The relationship between corporate China and western technology companies, particularly social platforms and search engines that profess free expression and privacy protection as core values, is often contradictory and increasingly alarming to free speech and human rights advocates, writes Emily Bell. Chinese gaming and investment company Tencent’s recent $150 million investment in Reddit sounds one of those alarms, as the company has not said it would refuse Chinese government requests to access user data. “Nobody expects the [Chinese] Communist party to extend its power directly through investments in companies like Reddit,” writes Bell, “but the normalization of a repressive regime through its embrace of a type of state capitalism deserves wider attention.”

+ Saudi Arabia sought Vice’s help to build a media empire (Wall Street Journal)


How ‘question bursts’ make better brainstorms (MIT Management Sloan School)

Outside-the-box thinking doesn’t come easy when you’ve been deeply involved in a project and may be locked into your own perceptions of the situation. “We’re almost locked into what we say, what we don’t say, how we say it,” says Hal Gregersen, the executive director of the MIT Leadership Center. “For a lot of people it’s almost a bit jaded. It’s like ‘Oh, let’s do a brainstorming session,’ and you check it off the list and move on.” Focusing on questions rather than answers provides a new, less familiar lens to explore issues, he said. Brainstorming “question bursts” that Gregersen has orchestrated usually help participants come to a more positive state of mind about their challenge, which leads to new, valuable ideas; or a feeling that the problem is much bigger than they expected; or a realization that they are themselves a part of the problem.


Can subscriptions save all media companies, or just The New York Times? (New York Magazine)

It’s hard not to feel some whiplash when reading news about the media business these days. After weeks of grim layoffs at former powerhouses like BuzzFeed and HuffPost, and a growing sense of doom about the industry among journalists, The New York Times last week announced digital revenues of $709 million in 2018, which come largely from the Times’ thriving digital subscription business. “So what gives?” writes Max Read. “Is the media business tanking or thriving? The answer is, well, both.” A news organization like the Times demonstrates the potential of the subscription business model. “But if the Times (or one of its rivals) can sufficiently chip away at its competitors, poaching journalists, generating big stories, and attracting larger audiences in that same virtuous cycle, it could potentially crowd other papers out. Why pay for two or more subscriptions if everything you want comes in one paper?”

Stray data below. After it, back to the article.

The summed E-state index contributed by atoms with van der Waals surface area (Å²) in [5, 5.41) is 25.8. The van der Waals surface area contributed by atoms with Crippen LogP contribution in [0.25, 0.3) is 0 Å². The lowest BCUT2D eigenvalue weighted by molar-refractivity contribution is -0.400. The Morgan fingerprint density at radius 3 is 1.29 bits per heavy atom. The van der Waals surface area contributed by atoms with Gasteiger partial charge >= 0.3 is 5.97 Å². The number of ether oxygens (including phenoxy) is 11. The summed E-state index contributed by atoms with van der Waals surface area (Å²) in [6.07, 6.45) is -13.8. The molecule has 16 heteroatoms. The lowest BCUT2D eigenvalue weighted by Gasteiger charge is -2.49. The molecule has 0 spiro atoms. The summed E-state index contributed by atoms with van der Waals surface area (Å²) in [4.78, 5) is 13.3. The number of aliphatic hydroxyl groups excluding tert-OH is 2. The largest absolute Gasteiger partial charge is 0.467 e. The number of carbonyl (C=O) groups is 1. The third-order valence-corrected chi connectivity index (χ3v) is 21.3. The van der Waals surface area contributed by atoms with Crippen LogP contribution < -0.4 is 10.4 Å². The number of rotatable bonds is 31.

Google News is broken (Charged)

Google a newsworthy term (like “iPhone”) and you’ll see a carousel of top news about the term at the top of the page, right above every other result, which is visually distinct with images and logos to draw you in. But how does one actually appear in that carousel? Owen Williams, writer of the tech newsletter Charged, has spent two years trying to meet Google’s stated requirements for appearing in the news carousel, to no effect. The carousel “drives a disgusting amount of traffic,” Williams writes, but how it works on the backend is a “mysterious process with hidden rules, gotchas and changing goal posts, designed only to allow the largest, well-known of publishers in.”

+ “The typical freelancer will take home around $200 per article at 20 cents per word. In other words, to make the federal minimum wage, the typical freelancer would have to write about six articles per month.” (Columbia Journalism Review); Bob Costas, unplugged: From NBC and broadcast icon to dropped from the Super Bowl (ESPN)